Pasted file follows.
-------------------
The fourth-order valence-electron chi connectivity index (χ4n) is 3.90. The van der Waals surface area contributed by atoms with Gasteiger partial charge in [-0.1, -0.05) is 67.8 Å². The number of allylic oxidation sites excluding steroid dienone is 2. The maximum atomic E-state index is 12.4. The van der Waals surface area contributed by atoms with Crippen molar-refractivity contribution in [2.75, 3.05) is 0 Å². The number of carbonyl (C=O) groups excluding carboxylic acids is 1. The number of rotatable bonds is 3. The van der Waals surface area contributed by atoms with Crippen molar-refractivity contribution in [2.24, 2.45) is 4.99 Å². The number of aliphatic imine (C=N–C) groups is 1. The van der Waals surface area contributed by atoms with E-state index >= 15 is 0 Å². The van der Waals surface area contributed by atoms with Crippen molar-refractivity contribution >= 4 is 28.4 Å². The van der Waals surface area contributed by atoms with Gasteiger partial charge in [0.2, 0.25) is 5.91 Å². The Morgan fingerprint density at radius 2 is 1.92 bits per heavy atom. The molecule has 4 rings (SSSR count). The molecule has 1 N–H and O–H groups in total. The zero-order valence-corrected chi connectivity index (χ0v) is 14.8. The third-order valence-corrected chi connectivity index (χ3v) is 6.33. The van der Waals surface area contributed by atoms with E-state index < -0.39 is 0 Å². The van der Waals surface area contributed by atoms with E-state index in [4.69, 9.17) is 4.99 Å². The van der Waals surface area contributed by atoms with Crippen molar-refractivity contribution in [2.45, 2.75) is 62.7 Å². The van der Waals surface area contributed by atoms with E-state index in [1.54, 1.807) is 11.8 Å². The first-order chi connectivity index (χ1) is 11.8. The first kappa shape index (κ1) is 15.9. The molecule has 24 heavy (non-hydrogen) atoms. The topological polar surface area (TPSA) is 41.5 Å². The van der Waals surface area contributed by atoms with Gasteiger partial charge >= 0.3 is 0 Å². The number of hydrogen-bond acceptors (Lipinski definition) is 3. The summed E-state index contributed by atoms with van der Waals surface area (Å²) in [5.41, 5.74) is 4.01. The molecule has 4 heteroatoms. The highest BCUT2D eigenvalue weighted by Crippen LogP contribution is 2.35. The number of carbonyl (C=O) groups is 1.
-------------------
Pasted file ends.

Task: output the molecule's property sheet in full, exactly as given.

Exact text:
The fourth-order valence-electron chi connectivity index (χ4n) is 3.90. The van der Waals surface area contributed by atoms with Gasteiger partial charge in [-0.1, -0.05) is 67.8 Å². The number of allylic oxidation sites excluding steroid dienone is 2. The maximum atomic E-state index is 12.4. The van der Waals surface area contributed by atoms with Crippen molar-refractivity contribution in [2.75, 3.05) is 0 Å². The number of carbonyl (C=O) groups excluding carboxylic acids is 1. The number of rotatable bonds is 3. The van der Waals surface area contributed by atoms with Crippen molar-refractivity contribution in [2.24, 2.45) is 4.99 Å². The number of aliphatic imine (C=N–C) groups is 1. The van der Waals surface area contributed by atoms with E-state index >= 15 is 0 Å². The van der Waals surface area contributed by atoms with Crippen molar-refractivity contribution >= 4 is 28.4 Å². The van der Waals surface area contributed by atoms with Gasteiger partial charge in [0.2, 0.25) is 5.91 Å². The Morgan fingerprint density at radius 2 is 1.92 bits per heavy atom. The molecule has 4 rings (SSSR count). The molecule has 1 N–H and O–H groups in total. The zero-order valence-corrected chi connectivity index (χ0v) is 14.8. The third-order valence-corrected chi connectivity index (χ3v) is 6.33. The van der Waals surface area contributed by atoms with E-state index < -0.39 is 0 Å². The van der Waals surface area contributed by atoms with E-state index in [4.69, 9.17) is 4.99 Å². The van der Waals surface area contributed by atoms with Crippen molar-refractivity contribution in [2.45, 2.75) is 62.7 Å². The van der Waals surface area contributed by atoms with E-state index in [1.54, 1.807) is 11.8 Å². The first-order chi connectivity index (χ1) is 11.8. The first kappa shape index (κ1) is 15.9. The molecule has 24 heavy (non-hydrogen) atoms. The topological polar surface area (TPSA) is 41.5 Å². The van der Waals surface area contributed by atoms with Gasteiger partial charge >= 0.3 is 0 Å². The number of hydrogen-bond acceptors (Lipinski definition) is 3. The summed E-state index contributed by atoms with van der Waals surface area (Å²) in [5.41, 5.74) is 4.01. The molecule has 4 heteroatoms. The highest BCUT2D eigenvalue weighted by Crippen LogP contribution is 2.35. The number of carbonyl (C=O) groups is 1.